I read a post today on The Painter’s Keys that really got me going. It concerned a film called Tim’s Vemeer. It seems that a man named Tim, a man with no artist training at all, decided that he could reproduce a Vermeer and the process was filmed. I got a little fired up about the post and I burned up the keys on my keyboard writing the following reply.
I’m sorry, but I don’t see anything that even remotely looks like a Vermeer in Tim’s painting. As one person stated, he was trying avoid making an exact copy to avoid the the label of forgery, but I don’t buy that at all. Plenty of things could have been changed to avoid that, such as size. The original is about 29×25 inches, so Tim could have done a copy of about 24×20 inches. He could have done a mirror image painting being as how he was working from a photo in the first place.
Quite obviously there are a lot of problems with the painting that have already been brought up, such as the back of the dress of the woman, the position of the man’s hands, the lighting, the colors, the floor and more. I mean, look at the fringe on the tapestry that is draped over the table in the Vermeer. It looks like Vermeer spent considerable time to get that fringe to look just right. Tim’s looks like he got bored and just painted in the fringe as fast as he could, just to get it finished.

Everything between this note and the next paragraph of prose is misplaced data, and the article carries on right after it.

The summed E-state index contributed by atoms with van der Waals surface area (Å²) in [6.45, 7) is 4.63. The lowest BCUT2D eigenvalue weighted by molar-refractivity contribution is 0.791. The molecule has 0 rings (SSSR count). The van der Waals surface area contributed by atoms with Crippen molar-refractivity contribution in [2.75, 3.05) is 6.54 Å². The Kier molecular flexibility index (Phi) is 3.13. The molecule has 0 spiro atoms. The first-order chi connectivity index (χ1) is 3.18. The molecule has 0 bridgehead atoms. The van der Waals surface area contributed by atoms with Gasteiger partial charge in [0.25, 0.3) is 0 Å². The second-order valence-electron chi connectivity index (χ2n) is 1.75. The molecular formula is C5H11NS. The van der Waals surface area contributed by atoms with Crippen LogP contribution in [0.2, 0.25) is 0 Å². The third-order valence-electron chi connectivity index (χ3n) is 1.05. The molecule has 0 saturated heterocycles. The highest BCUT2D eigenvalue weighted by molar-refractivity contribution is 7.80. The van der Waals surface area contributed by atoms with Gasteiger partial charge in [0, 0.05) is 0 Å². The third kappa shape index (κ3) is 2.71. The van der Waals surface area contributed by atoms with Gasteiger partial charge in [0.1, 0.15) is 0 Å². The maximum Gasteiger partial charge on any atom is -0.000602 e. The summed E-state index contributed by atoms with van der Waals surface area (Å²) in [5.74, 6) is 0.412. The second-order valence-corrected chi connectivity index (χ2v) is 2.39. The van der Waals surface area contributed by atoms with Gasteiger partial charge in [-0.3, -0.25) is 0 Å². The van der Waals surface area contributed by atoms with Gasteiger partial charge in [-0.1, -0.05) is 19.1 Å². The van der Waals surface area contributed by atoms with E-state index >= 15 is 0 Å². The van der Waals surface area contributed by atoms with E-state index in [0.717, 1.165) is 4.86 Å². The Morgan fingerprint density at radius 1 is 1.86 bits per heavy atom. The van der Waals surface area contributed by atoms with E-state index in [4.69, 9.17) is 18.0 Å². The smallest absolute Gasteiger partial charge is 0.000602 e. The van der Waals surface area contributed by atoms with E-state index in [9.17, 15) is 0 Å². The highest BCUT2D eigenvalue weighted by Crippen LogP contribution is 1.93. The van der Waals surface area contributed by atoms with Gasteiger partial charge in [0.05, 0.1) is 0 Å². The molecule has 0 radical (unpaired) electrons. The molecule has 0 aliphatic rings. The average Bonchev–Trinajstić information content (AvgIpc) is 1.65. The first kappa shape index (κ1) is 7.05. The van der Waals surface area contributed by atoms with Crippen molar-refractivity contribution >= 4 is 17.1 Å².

David Hockney can swoon all over Tim’s painting all he wants, but I’ve never had much respect for Hockney and his hack conclusions that are now being taught at the college level in art history classes. And Tim’s remark that an artist can not see the fall off of light on a wall as the light comes in through a window and then fades across the wall, that was just pure hogwash. Almost any artist with any amount of experience can see light gradations like that and those that can’t see it at first, can see it very quickly with a little bit of teaching from another artist. And you don’t need a photograph to see it, you just need to open your eyes.
This post has set my teeth to grinding and people like Hockney are the reason for this. It is just another attempt from the “modern art” crowd to try to tear down the work of the masters, to try to say that what they accomplished wasn’t all that magical and special.
I had a conversation with another artist a couple of years ago and we were discussing the use of tracing and we came to the conclusion that, even if you sat a novice down with a Di Vinci drawing and a light table, they still wouldn’t be able to make a copy that would look anything like the original. Tim would have had a better chance at his quest if he had had a giclee made of The Music Lesson and then painted over the top of that, but I’m pretty sure he would come up short in that attempt, too.
Sorry Tim. Your copy looks about like the effort of a first year high school art student and it looks nothing like a Vermeer.